When I explained this to a female colleague and asked her if she thought that there was yet anything irreplaceable about men, she answered, “They’re entertaining.”
Gentlemen, let’s hope that’s enough.
Of course, part of being entertaining includes having penises, which can, in all honesty, be pretty fun. We'd miss those. But given the staggering mass and variety of sex toys on the market and the fact that most women tend to be attracted to lesbian porn anyway, it's feasible that men's status as sexual entertainers may not even be relevant in time. We might miss the scuff of their beards or the smell of their Old Spice, but that's nothing a little steel wool and some … Old Spice can't eventually solve.
And as for what would happen to society if it were to be overtaken by ovaries? According to Argentinean writer Ricardo Coler, who has studied and spent time with matriarchal societies, many societal issues that plague most of the world today (sexual assault, decades of war, mass depression) are absent in cultures lead by women, and both men and women seem to actually be happier being governed with feminine values.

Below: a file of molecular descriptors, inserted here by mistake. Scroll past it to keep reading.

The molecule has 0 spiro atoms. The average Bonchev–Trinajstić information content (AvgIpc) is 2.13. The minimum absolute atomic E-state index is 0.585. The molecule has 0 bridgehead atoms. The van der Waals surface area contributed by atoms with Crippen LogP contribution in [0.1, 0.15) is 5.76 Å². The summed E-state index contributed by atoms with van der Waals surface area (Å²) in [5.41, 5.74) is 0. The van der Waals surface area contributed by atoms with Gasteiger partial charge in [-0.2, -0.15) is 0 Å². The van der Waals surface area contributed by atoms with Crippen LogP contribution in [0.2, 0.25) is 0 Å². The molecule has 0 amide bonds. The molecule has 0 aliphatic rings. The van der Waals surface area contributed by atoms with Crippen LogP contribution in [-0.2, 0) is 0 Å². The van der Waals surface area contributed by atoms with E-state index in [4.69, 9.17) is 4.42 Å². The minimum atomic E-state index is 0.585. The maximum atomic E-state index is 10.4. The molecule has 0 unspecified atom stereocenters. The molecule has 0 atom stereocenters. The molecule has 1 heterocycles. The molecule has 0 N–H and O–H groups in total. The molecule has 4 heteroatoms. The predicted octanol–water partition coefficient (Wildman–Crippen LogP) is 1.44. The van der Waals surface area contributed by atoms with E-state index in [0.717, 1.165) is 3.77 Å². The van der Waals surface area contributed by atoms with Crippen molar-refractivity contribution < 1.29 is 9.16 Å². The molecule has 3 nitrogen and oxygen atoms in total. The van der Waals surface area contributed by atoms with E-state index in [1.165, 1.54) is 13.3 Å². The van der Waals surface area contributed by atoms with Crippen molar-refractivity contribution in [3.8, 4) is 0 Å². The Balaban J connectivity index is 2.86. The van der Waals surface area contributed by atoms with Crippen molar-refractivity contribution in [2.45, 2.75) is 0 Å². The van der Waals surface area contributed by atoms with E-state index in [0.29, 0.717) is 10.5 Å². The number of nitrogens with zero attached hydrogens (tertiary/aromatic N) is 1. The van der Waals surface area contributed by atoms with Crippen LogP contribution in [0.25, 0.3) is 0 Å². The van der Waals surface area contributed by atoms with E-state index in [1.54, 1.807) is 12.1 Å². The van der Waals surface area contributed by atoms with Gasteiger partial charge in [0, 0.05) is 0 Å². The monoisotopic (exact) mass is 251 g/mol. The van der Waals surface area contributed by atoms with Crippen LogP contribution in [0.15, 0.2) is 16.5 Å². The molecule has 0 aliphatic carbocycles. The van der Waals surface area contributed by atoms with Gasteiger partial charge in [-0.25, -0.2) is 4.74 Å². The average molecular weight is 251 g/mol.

Yet, even the definition of "governance" is different in a female-dominant world. As founder of the International Academy HAGIA for Modern Matriarchal Studies Heidi Goettner-Abendroth put it to Dame magazine, "The aim [of matriarchy] is not to have power over others and over nature, but to follow maternal values, i.e. to nurture the natural, social and cultural life based on mutual respect."
In terms of costs and benefits, we're gonna file that one resolutely under "benefit."
We know your on your knees screaming, "Oh god, won't someone please think of the children?!" right now. Thing is, someone has thought of the children, and it turns out that what affects a child's development the most is poverty, not the gender of his or her parents. So, the little lab grown kiddos made of artificial DNA would probably be just fine.
Now, all of this constitutes a fairly bleak and insensitive view of a world without men.
In reality, we're pretty sure society would falter without fathers, boyfriends, husbands, sons and professional sumo wrestlers … at least temporarily. All living women who had known the immense joy of romance, friendship or familial love with a male would probably be pretty, pretty bummed. No jars would ever be opened, spiders would go on un-killed, and the world might become overrun by cats. Plus, no gay guys = nothing is fun, ever again. For us in the present, it would really suck ass if all the men ghosted the Earth.
But these women's children, and their children's children who grew up in a world without men? Eh. They'd be fine. They wouldn't know what they were missing.
The weird point of this all is that there's little empirical evidence to support the case that mankind would die out if Elvis truly left the building. Looking at this through the coldhearted lens of science, it seems that after the initial shock, humanity would recover and move on.
Look, someone even made a fake documentary to try to picture what that would be like … albiet, there are less cats in here than we would have expected …